Public–Private Partnerships in Developing Asian Countries: Practical Suggestions for Future Development Assistance
Public–private partnerships, especially in the context of infrastructure development, have gained in popularity over the past decades and are now largely accepted both in developed and developing countries.
Public-private partnerships (PPPs) are often defined as long-term infrastructure contracts that bundle the components of delivery to efficiently manage and assign risks between the public and the private sector.
- Substantial increases in development institutions’ assistance for PPPs from the 2010s created an enabling environment to mobilize private funds, especially in Asian developing countries with relatively higher incomes.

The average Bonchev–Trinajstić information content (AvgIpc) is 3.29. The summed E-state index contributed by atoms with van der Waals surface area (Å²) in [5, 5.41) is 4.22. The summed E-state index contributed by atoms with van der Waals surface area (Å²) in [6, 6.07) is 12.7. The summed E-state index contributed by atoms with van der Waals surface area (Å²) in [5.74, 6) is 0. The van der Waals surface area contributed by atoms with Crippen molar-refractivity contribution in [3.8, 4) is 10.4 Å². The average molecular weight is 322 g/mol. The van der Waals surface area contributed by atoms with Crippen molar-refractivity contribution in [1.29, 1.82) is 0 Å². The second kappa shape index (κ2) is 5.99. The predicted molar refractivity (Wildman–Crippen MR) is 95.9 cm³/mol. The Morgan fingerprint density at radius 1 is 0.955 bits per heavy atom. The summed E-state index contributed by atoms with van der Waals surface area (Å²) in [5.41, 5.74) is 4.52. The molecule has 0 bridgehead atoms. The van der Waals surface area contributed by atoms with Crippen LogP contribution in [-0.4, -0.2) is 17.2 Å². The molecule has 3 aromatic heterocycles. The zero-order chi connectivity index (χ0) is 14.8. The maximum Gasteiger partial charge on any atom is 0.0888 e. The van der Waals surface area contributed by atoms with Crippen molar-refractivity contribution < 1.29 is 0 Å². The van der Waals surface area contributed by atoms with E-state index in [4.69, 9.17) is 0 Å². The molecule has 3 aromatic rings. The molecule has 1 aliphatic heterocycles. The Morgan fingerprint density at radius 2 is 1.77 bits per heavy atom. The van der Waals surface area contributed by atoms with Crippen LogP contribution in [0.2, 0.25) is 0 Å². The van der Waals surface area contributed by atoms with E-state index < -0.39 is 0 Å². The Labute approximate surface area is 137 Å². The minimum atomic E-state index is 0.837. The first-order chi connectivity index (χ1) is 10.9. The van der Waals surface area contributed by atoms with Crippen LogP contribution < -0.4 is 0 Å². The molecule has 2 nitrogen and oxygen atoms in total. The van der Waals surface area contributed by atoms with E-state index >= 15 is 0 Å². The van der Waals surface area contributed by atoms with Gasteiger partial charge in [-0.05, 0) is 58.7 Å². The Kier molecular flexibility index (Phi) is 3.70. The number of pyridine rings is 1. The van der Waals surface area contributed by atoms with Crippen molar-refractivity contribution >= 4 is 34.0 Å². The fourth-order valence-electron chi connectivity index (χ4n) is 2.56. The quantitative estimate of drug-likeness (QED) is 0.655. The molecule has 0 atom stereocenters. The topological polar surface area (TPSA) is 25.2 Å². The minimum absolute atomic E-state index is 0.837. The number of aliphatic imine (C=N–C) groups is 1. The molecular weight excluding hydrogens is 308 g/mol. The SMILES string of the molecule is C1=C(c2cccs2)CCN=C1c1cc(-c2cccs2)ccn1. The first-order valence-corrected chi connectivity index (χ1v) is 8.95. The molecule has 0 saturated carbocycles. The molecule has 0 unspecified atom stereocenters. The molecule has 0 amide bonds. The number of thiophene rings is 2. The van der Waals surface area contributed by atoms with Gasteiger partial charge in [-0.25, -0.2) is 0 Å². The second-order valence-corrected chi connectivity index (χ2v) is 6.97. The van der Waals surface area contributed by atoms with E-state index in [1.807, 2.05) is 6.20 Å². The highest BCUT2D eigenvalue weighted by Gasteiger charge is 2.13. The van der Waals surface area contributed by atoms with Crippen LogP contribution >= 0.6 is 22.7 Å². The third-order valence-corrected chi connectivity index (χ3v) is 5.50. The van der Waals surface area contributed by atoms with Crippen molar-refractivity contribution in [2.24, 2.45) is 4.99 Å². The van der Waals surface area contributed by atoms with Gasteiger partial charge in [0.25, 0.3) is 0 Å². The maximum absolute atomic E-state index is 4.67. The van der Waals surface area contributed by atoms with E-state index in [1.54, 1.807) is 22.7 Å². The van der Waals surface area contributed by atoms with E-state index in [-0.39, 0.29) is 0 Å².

- Success in implementing PPPs is still limited to a few Asian developing countries and sectors.
- Rather than waiting for business opportunities to arise, development institutions are promoting transaction advisory services to developing countries to create their own bankable PPP projects.
- Other possible finance mechanisms to fill the demand of infrastructure development include utilizing spillover tax revenues, since PPPs have not always worked even in countries with advanced PPPs.
- To increase the share of PPPs in the projects supported by development institutions using transaction advisory services, we recommend (i) developing trust from all stakeholders, especially from the recipient countries, through close communication; and (ii) utilizing their concessional loans effectively for PPP projects and raising awareness of the benefits of PPPs so that developing countries are willing to share project risk.
Also in this Series
- Five Lessons for Shaping Policies and Programs to Accelerate Urban Sanitation in Asia: A Case Study on the Beijing Gaobeidian Wastewater Treatment Plant
- Impacts of Sanitation on Child Mortality and School Enrollment: A Country-Level Analysis
- 15 Fairer Ways to Share Land for Better Infrastructure and Urban Renewal